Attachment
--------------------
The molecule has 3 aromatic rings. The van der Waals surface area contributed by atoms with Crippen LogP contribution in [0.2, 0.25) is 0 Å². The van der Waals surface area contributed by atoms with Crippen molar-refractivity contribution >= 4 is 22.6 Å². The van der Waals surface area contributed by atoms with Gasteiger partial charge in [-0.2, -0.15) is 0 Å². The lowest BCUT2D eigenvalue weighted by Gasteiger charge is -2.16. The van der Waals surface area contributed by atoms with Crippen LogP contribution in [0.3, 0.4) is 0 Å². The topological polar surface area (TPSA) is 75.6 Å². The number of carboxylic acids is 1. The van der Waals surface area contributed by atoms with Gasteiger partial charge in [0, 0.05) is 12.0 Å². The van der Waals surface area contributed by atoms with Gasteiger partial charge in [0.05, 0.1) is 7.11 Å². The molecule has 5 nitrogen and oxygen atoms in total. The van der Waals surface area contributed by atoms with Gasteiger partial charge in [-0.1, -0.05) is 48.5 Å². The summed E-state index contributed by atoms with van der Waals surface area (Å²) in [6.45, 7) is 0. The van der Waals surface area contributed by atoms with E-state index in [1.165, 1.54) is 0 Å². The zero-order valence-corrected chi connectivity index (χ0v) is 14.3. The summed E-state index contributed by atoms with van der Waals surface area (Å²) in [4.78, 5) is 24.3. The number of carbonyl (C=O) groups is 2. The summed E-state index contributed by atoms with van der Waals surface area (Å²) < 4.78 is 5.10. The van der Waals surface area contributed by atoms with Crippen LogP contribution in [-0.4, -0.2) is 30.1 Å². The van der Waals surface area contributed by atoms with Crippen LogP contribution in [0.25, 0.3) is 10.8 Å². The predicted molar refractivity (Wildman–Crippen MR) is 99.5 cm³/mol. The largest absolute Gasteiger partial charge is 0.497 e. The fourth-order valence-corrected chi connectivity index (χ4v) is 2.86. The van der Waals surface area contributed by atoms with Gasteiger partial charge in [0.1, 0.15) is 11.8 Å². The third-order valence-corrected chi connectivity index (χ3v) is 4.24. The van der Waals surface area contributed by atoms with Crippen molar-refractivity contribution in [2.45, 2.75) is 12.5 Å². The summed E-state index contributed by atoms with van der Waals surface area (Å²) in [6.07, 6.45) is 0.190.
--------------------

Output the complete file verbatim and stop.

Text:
The molecule has 3 aromatic rings. The van der Waals surface area contributed by atoms with Crippen LogP contribution in [0.2, 0.25) is 0 Å². The van der Waals surface area contributed by atoms with Crippen molar-refractivity contribution >= 4 is 22.6 Å². The van der Waals surface area contributed by atoms with Gasteiger partial charge in [-0.2, -0.15) is 0 Å². The lowest BCUT2D eigenvalue weighted by Gasteiger charge is -2.16. The van der Waals surface area contributed by atoms with Crippen LogP contribution in [0.3, 0.4) is 0 Å². The topological polar surface area (TPSA) is 75.6 Å². The number of carboxylic acids is 1. The van der Waals surface area contributed by atoms with Gasteiger partial charge in [0, 0.05) is 12.0 Å². The van der Waals surface area contributed by atoms with Gasteiger partial charge in [0.05, 0.1) is 7.11 Å². The molecule has 5 nitrogen and oxygen atoms in total. The van der Waals surface area contributed by atoms with Gasteiger partial charge in [-0.1, -0.05) is 48.5 Å². The summed E-state index contributed by atoms with van der Waals surface area (Å²) in [6.45, 7) is 0. The van der Waals surface area contributed by atoms with E-state index in [1.165, 1.54) is 0 Å². The zero-order valence-corrected chi connectivity index (χ0v) is 14.3. The summed E-state index contributed by atoms with van der Waals surface area (Å²) in [4.78, 5) is 24.3. The number of carbonyl (C=O) groups is 2. The summed E-state index contributed by atoms with van der Waals surface area (Å²) < 4.78 is 5.10. The van der Waals surface area contributed by atoms with Crippen LogP contribution in [-0.4, -0.2) is 30.1 Å². The van der Waals surface area contributed by atoms with Crippen LogP contribution in [0.25, 0.3) is 10.8 Å². The predicted molar refractivity (Wildman–Crippen MR) is 99.5 cm³/mol. The largest absolute Gasteiger partial charge is 0.497 e. The fourth-order valence-corrected chi connectivity index (χ4v) is 2.86. The van der Waals surface area contributed by atoms with Gasteiger partial charge in [0.1, 0.15) is 11.8 Å². The third-order valence-corrected chi connectivity index (χ3v) is 4.24. The van der Waals surface area contributed by atoms with Crippen molar-refractivity contribution in [2.45, 2.75) is 12.5 Å². The summed E-state index contributed by atoms with van der Waals surface area (Å²) in [6.07, 6.45) is 0.190.